The Wonders

Review by Adam Woodward @AWLies

Directed by

Alice Rohrwacher

Starring

Alba Rohrwacher Maria Alexandra Lungu Sam Louwyck

Anticipation.

Corpo Celeste established director Alice Rohrwacher as a bold new voice.

Enjoyment.

A quirky coming-of-ager with a light dash of magical realism.

In Retrospect.

Alice and Alba Rohrwacher look set to play a major part in shaping the future of Italian cinema.

Alice Rohrwacher confirms herself as one of Italian cinema's brightest talents in this pollen-dusted family drama.

Proving once again why she’s currently regarded as one of Italian cinema’s most exciting prospects, Alice Rohrwacher follows up her impressive 2011 debut, Corpo Celeste, with this semi-autobiographical tale of a colourful family’s struggle to keep its head above water against a changing tide.

We’re in middle Italy, more specifically on a tumbledown farm owned and operated by gruff patriarch Wolfgang (Sam Louwyck) and his four young daughters. Beekeeping is their trade, the fiscal rewards of which are sweet but offer scant nourishment. Keeping the whole rabble in check are mother Angelica (Rohrwacher’s elder sister, Alba, perhaps best known to UK audiences for her supporting turn in Luca Guadagnino’s Milanese melodrama from 2009, I Am Love) and spiky live-in helper Coco (Sabine Timoteo).

Theirs is a modest set up – the equipment the use to harvest the honey is simple and outdated – but they seem relatively content in their countrified ways. Wolfgang is strict yet fair, and his strong work ethic means there’s always enough bread on the table to go round. But it’s a question of ‘for how long?’ when impending regulatory changes dictate that they modernise or risk being shut down.

The family effectively represents traditional Italian working values, which are being threatened by big business (personified here by invasively loud gunfire from passing hunters, met with fist-shaking wrath by Wolfgang) in the less progressive parts of the country. It’s a sympathetic portrait, but Rohrwacher neither glorifies their peasant lifestyle nor condemns the economic climate that is slowly squeezing them dry. Instead she focuses largely on the relationship between Wolfgang(grateful for everything he has but quietly desperate for a son) and eldest daughter Gelsomina (Maria Alexandra Lungu), dedicating leisured sequences to them tending their hives in a neighbouring crop farmer’s parched fields.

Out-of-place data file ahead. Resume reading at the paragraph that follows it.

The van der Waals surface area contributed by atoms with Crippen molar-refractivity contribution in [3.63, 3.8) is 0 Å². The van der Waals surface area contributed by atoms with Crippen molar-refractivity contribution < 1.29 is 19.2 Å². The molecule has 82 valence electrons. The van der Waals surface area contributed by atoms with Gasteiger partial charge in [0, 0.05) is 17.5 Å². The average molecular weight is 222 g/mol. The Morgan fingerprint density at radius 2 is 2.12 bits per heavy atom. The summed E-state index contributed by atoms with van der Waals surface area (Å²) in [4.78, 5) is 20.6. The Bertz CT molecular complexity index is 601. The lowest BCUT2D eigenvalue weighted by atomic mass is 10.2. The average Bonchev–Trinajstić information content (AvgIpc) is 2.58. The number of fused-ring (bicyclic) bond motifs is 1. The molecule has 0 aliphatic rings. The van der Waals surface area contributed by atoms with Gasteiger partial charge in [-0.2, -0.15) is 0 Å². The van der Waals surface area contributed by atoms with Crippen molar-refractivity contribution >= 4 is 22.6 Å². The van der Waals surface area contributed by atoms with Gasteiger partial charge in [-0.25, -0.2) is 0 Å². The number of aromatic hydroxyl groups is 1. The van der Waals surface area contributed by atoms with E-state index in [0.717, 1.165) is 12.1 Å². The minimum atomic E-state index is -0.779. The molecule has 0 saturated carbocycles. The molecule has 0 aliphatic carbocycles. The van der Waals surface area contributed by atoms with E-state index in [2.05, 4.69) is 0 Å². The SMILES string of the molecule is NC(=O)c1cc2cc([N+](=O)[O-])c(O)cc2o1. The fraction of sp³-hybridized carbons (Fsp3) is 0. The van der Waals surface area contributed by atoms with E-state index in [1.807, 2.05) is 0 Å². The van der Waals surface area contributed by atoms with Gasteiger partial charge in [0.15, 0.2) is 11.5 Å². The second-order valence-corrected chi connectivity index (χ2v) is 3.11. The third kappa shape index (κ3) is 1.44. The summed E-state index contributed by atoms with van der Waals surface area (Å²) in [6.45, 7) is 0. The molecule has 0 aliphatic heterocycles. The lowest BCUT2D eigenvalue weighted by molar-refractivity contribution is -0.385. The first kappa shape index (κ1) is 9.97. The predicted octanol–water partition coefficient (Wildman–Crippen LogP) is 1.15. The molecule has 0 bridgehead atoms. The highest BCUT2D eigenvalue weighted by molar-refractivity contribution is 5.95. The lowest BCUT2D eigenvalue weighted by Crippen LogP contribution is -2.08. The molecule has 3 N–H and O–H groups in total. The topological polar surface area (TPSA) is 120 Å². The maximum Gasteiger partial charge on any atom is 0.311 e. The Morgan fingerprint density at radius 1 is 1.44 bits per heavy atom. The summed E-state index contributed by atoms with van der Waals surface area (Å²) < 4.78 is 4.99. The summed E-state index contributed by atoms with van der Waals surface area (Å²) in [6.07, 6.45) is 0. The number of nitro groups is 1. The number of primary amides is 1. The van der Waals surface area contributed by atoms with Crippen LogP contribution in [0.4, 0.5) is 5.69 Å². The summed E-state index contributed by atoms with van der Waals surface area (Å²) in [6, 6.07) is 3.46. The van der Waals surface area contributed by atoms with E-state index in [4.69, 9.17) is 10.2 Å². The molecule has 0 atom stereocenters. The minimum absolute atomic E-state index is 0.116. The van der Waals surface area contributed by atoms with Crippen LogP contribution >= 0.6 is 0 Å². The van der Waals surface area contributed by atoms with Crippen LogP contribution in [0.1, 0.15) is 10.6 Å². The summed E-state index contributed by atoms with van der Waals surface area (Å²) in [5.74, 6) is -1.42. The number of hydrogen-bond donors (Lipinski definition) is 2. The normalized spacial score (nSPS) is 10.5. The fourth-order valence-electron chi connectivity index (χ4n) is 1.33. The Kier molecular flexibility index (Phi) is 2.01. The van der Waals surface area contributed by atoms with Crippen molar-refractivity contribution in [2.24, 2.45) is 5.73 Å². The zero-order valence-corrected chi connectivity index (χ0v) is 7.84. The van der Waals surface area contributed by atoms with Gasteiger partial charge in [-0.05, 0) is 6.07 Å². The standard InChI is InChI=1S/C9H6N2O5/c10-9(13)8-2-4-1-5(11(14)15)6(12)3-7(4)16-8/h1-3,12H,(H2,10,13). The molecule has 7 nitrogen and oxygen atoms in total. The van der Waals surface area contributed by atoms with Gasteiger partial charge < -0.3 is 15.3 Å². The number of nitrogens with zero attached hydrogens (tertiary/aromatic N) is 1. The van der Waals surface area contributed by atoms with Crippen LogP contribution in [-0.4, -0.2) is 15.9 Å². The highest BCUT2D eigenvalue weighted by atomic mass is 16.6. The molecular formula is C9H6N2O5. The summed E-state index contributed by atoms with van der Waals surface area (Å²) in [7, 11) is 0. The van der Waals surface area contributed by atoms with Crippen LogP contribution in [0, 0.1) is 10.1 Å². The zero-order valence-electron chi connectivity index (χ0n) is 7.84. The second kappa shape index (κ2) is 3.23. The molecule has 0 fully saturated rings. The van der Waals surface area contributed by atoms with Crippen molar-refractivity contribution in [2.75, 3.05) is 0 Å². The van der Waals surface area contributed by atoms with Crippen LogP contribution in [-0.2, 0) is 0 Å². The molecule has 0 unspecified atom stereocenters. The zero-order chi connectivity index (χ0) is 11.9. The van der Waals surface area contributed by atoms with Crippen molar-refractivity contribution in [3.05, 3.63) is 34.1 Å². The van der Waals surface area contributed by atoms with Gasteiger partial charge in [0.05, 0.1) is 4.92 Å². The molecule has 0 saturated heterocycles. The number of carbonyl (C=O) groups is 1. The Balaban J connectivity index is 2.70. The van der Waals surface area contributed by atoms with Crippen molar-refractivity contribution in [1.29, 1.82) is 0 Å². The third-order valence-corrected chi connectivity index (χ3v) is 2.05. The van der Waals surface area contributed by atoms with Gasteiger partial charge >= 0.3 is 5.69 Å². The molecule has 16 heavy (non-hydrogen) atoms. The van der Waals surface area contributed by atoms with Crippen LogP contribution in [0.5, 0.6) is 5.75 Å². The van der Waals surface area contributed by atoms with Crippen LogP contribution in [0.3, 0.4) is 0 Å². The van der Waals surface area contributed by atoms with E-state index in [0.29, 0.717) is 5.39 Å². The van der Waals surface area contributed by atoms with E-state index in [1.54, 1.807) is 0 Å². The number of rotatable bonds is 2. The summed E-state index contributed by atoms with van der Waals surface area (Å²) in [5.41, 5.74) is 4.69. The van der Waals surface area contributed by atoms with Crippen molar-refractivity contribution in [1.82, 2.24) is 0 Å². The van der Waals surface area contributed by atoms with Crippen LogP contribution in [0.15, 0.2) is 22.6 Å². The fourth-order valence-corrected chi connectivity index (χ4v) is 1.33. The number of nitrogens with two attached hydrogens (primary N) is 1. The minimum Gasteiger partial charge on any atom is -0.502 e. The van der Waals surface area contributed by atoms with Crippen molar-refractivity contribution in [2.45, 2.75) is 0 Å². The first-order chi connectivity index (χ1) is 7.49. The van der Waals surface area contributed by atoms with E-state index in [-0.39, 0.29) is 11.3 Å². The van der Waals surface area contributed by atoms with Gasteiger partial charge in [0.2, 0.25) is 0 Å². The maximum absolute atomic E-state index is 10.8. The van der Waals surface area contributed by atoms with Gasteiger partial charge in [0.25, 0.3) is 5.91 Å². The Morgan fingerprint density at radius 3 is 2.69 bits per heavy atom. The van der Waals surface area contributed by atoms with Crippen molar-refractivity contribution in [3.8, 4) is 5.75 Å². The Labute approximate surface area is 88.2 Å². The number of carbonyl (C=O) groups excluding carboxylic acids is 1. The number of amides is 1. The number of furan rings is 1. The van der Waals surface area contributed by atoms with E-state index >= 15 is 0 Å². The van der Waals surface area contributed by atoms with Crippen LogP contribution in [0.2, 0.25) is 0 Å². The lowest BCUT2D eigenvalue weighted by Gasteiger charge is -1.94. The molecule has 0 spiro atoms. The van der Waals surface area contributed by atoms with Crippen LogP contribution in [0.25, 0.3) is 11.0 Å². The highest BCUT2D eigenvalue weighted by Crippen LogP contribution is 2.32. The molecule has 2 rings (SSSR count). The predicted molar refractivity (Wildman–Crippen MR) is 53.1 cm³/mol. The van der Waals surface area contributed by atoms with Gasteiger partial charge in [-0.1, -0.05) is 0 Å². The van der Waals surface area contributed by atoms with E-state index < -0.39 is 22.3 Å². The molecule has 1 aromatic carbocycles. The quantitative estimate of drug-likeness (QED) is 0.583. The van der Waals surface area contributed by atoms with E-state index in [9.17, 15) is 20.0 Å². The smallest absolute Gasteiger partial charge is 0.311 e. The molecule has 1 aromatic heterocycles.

The sumptuous cinematography and crisp Umbrian sun lends these scenes an almost dream-like quality, which is juxtaposed by the pressure-cooker setting of the family abode. It’s here that the film really takes shape, as the adults bicker about how they’re going to afford to replace their old-fashioned machinery, and the girls provide succour and distraction in equal measure as children do.

The quickest path to salvation is revealed in the form of a television talent contest where a handsome cash prize is awarded to the most viewer-friendly agricultural family. Naturally, the show is humorously trashy and hosted by Monica Bellucci in dazzling fetish goddess regalia. But Wolfgang, out of sheer stubbornness, isn’t interested, prompting Gelsomina to disobey her dear papa in an attempt to drag the family out of their dysfunctional mire single-handedly.

For a country with such a rich cinematic heritage, Italy’s recent track record as far as championing emerging talent is concerned, especially of the female variety, is hardly what you might call exemplary. To that end, the continued rise of the Rohrwacher sisters comes as both a welcome tonic and the surest sign yet that the long-term future of Italian cinema is in good health.

Published 15 Jul 2015

Tags: Alice Rohrwacher Italian cinema

Anticipation.

Corpo Celeste established director Alice Rohrwacher as a bold new voice.

Enjoyment.

A quirky coming-of-ager with a light dash of magical realism.

In Retrospect.

Alice and Alba Rohrwacher look set to play a major part in shaping the future of Italian cinema.

Read More

Corpo Celeste

By Sherwyn Spencer

Alice Rohrwacher’s auspicious debut feature brings to mind the Dardenne brothers.

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